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Accelerating digitalization advancement demands reframing cybersecurity in order to build a safer internet for everyone.
FREMONT, CA: The TechCrunch Global Affairs Project looks at how the digital industry and global politics are becoming increasingly entwined. Throughout 2021, global news seemed to ricochet between the rapid spread of new COVID-19 iterations and cyber criminality — both becoming highly creative and disruptive as they mutate in a battle for survival; both intertwined as cybercriminals profit from COVID-19 lockdowns forcing rapid digitalization. A prominent cybersecurity executive recently stated in an interview that, aside from birth, death, and taxes, the only other certainty in our present existence is the exponential growth of digital threats.
However, misconceptions about cybersecurity, particularly that it is complex, expensive, onerous, and even pointless, have caused many emerging economies to overlook cybersecurity as they aspire to join the Fourth Industrial Revolution. States, on the other hand, may find themselves unable to fully utilize the potential of their digital economies if they do not have well-developed cybersecurity legislation. Reframing cybersecurity in the development of innovation ecosystems as a path to opportunity and competitive advantage may be the key to boosting individual governments' cyber resilience while also strengthening the global digital ecosystem for everyone.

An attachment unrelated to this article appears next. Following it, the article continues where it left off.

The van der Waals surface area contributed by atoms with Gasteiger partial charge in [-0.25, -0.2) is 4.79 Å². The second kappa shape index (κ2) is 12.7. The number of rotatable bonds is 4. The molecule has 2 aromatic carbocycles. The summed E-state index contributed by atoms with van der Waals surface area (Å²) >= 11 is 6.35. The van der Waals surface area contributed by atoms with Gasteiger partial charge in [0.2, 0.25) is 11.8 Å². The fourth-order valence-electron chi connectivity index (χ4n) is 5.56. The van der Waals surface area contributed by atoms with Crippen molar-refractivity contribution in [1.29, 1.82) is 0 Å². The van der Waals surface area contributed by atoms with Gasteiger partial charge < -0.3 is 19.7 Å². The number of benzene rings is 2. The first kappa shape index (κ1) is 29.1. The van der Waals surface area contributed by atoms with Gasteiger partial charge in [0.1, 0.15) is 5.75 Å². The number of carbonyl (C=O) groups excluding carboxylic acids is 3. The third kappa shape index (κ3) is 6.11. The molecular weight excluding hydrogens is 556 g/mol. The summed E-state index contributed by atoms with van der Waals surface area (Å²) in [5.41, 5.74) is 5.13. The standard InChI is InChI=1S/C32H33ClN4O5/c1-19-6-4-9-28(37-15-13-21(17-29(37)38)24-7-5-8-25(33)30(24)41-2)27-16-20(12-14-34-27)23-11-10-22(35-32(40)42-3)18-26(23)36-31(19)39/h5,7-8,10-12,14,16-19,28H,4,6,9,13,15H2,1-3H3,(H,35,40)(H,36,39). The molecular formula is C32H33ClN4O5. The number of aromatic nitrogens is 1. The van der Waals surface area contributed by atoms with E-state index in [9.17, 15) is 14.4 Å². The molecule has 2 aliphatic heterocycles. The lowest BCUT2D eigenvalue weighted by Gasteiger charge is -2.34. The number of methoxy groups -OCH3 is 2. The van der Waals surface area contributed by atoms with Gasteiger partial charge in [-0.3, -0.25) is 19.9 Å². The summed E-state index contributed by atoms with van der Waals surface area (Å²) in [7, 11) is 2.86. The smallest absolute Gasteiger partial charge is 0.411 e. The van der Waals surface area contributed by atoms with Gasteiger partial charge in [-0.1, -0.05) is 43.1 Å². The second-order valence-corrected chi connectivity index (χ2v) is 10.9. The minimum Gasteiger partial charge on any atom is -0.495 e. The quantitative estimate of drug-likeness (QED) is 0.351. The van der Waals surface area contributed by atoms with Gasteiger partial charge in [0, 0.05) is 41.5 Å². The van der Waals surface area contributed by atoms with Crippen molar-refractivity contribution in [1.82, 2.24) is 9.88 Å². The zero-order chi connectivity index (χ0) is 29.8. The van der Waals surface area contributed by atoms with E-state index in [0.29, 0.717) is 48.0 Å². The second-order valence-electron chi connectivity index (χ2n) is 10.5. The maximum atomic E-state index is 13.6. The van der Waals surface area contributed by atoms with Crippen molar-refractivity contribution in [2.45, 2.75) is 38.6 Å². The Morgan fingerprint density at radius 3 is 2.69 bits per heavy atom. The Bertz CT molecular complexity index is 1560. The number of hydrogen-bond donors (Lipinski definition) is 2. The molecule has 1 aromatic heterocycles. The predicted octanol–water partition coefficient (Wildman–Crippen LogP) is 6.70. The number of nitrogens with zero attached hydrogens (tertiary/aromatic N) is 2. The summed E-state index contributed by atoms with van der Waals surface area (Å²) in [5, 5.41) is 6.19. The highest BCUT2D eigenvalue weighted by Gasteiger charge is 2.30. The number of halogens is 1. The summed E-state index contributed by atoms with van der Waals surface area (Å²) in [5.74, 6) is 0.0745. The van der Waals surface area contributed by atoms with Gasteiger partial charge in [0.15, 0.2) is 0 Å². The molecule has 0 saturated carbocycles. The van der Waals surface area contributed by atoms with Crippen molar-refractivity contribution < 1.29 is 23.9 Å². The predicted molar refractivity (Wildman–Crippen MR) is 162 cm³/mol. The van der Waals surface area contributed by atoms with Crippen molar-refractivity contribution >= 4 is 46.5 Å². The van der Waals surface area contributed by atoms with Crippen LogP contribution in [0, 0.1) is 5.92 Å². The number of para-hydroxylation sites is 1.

Emerging digital economies are racing to be at the forefront of the Internet of Things (IoT) revolution, with 10 billion devices expected to join by 2025. Around 2.4 billion dollars will be invested in African businesses in 2020, and e-commerce revenues in Africa are expected to reach 75 billion dollars by 2025. It is the most entrepreneurial continent, with half of the 40 fastest-growing emerging and developing countries. As measures to close the digital divide by 2030 link the remaining 78 percent of the population to the internet, this tendency will only accelerate. However, as internet access grows, so does worldwide cybercrime. Cybercrime is expect to cost the world $10.5 trillion by 2025, according to Cybersecurity Ventures.